Seldom do I drink tea, be it black or red, but have been attracted to the smell from the snack shops selling tea eggs down the street corner. This snack is not only found in Hong Kong, but also in most Chinese communities. Among those visited, Taiwan seems to be the one who like it most – hawkers selling them on streets and in the night markets; even the convenient chain stores, Seven-Eleven, displays tea eggs right at their entrances. Whether the stall or shop is big or small, they all try to store the tea eggs in a large pot and keep simmering them continuously, thus releasing much flavors from cooking.
Tried to make my so-called tea eggs, without any tea leaves, but still love that flavor.
- 8 hard boiled eggs
- 1/4 portion of an aged tangerine peel
- 1 cinnamon stick
- 2 pods star anise
- 2 tbsp dark soy sauce
- 2 tsp soy sauce
- 1 1/2 tsp sea salt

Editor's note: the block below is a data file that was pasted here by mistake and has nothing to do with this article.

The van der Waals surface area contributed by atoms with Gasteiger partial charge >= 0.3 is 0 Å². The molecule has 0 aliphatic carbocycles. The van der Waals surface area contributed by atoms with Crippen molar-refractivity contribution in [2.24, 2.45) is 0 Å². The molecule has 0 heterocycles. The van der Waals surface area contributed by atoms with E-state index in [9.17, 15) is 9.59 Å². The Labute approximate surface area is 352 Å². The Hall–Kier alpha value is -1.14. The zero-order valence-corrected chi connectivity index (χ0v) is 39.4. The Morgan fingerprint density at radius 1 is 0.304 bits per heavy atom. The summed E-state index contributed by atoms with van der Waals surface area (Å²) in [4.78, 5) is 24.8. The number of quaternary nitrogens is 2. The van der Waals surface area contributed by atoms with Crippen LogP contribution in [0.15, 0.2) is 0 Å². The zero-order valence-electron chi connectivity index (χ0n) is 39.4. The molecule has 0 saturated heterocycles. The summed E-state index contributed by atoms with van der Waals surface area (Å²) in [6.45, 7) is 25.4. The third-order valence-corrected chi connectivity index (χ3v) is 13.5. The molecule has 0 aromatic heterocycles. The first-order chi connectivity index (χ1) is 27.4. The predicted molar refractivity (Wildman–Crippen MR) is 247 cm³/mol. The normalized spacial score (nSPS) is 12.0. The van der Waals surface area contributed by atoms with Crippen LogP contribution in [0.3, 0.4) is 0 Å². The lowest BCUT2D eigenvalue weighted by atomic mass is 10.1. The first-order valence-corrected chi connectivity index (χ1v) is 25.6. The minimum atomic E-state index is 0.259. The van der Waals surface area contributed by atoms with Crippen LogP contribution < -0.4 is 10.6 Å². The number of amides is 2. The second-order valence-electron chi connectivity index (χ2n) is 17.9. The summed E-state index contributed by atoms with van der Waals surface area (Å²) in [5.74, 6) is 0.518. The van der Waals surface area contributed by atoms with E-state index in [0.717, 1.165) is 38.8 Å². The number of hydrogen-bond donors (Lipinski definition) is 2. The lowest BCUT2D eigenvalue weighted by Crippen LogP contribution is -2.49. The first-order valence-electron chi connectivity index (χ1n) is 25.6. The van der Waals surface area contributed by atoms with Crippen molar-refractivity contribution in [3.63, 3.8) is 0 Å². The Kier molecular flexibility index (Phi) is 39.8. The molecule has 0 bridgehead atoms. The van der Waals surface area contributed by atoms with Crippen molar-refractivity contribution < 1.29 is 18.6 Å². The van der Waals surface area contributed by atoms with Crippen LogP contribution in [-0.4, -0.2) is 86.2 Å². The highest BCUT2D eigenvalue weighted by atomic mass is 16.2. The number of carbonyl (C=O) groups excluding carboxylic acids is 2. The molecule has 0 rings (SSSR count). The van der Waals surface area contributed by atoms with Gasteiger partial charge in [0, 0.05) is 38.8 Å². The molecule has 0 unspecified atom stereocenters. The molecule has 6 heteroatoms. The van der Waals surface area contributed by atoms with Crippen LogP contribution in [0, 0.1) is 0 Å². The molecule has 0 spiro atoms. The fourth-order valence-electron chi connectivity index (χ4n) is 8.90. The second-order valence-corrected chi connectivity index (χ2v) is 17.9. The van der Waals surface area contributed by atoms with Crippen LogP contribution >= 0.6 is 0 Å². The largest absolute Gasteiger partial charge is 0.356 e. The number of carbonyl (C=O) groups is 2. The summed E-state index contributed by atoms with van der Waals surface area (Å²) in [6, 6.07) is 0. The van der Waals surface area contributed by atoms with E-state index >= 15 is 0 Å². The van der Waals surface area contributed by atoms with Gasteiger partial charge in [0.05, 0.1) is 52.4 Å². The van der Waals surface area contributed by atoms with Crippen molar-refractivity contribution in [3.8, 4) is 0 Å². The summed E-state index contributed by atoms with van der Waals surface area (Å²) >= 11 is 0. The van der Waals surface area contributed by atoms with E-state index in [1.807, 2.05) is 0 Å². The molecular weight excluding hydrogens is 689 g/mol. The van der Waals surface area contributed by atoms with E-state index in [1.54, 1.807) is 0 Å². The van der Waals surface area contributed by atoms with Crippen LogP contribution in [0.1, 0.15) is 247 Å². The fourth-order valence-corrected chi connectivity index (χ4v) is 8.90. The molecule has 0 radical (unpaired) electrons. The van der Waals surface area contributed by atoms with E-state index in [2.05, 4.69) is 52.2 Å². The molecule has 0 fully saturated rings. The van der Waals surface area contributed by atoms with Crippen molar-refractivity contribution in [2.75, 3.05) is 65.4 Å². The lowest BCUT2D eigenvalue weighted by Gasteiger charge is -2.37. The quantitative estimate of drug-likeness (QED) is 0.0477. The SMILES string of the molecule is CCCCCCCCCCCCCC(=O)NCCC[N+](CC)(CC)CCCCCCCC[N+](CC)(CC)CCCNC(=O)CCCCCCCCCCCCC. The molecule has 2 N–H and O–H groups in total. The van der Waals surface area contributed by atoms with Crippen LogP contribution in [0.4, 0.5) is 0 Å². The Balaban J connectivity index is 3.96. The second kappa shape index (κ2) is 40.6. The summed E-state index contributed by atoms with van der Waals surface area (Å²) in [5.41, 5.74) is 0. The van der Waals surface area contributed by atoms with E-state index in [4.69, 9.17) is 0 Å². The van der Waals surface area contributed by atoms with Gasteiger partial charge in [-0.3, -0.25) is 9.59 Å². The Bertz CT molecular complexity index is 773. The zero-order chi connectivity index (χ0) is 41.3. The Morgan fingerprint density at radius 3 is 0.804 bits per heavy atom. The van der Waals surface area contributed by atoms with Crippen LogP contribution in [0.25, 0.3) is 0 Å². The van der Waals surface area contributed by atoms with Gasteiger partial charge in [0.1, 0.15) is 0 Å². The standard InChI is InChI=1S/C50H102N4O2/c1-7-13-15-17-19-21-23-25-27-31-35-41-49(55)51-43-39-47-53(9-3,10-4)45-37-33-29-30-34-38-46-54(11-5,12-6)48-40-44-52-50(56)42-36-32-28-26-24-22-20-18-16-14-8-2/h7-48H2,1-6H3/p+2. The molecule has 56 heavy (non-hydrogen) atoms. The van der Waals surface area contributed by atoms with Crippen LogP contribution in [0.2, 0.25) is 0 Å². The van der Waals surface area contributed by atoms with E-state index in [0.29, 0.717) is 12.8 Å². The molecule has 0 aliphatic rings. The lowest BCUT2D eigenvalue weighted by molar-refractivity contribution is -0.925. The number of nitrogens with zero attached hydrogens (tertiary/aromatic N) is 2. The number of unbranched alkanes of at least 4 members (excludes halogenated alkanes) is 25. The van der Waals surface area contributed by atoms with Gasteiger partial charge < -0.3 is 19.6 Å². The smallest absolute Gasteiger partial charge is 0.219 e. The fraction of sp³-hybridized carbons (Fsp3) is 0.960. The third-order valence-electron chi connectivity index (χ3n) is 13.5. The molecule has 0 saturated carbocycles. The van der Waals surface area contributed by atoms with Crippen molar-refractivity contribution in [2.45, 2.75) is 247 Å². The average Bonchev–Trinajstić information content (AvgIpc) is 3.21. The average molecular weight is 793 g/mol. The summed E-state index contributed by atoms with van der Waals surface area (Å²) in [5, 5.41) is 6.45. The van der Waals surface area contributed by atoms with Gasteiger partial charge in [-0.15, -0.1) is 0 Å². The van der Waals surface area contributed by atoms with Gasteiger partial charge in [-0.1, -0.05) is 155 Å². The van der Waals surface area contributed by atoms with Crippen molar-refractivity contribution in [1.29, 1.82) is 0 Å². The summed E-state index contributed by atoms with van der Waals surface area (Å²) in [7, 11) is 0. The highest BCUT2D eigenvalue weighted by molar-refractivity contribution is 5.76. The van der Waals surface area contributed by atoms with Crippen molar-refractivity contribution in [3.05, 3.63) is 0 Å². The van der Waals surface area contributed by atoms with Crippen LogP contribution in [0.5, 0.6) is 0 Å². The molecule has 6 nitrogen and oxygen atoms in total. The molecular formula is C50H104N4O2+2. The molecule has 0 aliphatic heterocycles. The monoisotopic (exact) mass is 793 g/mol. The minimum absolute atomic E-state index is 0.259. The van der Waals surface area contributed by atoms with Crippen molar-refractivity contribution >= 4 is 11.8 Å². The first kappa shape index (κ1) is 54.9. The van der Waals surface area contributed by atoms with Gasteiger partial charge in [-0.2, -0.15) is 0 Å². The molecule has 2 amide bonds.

- 2 tsp rock sugar or brown sugar
- 1 tsp ground white pepper
1) Let the hard boiled eggs cool down. With the back of a metal spoon, gently tap each egg to form crack lines, but not to actually crack the shells apart.
2) Soak the tangerine peel for about an hour and scrap off the inside white pith. With 3 cups of water, add all remaining ingredients, soaked tangerine peel and eggs into a saucepan or pot (optional: add 1 to 2 tea spoons of red or black tea leaves according to your own preference). Bring it to boil over medium heat, then turn to low heat to simmer for about an hour. Remove from heat and let the eggs steep for one day or at least overnight.
Eggs should all be covered by liquid during boiling, so do not use a pot that is too large for this purpose. Making crack lines on eggs is to allow the flavor of sauce to seep through, and also (after peeled) to produce an appearance resembling the crazing of some ceramic glaze surfaces.
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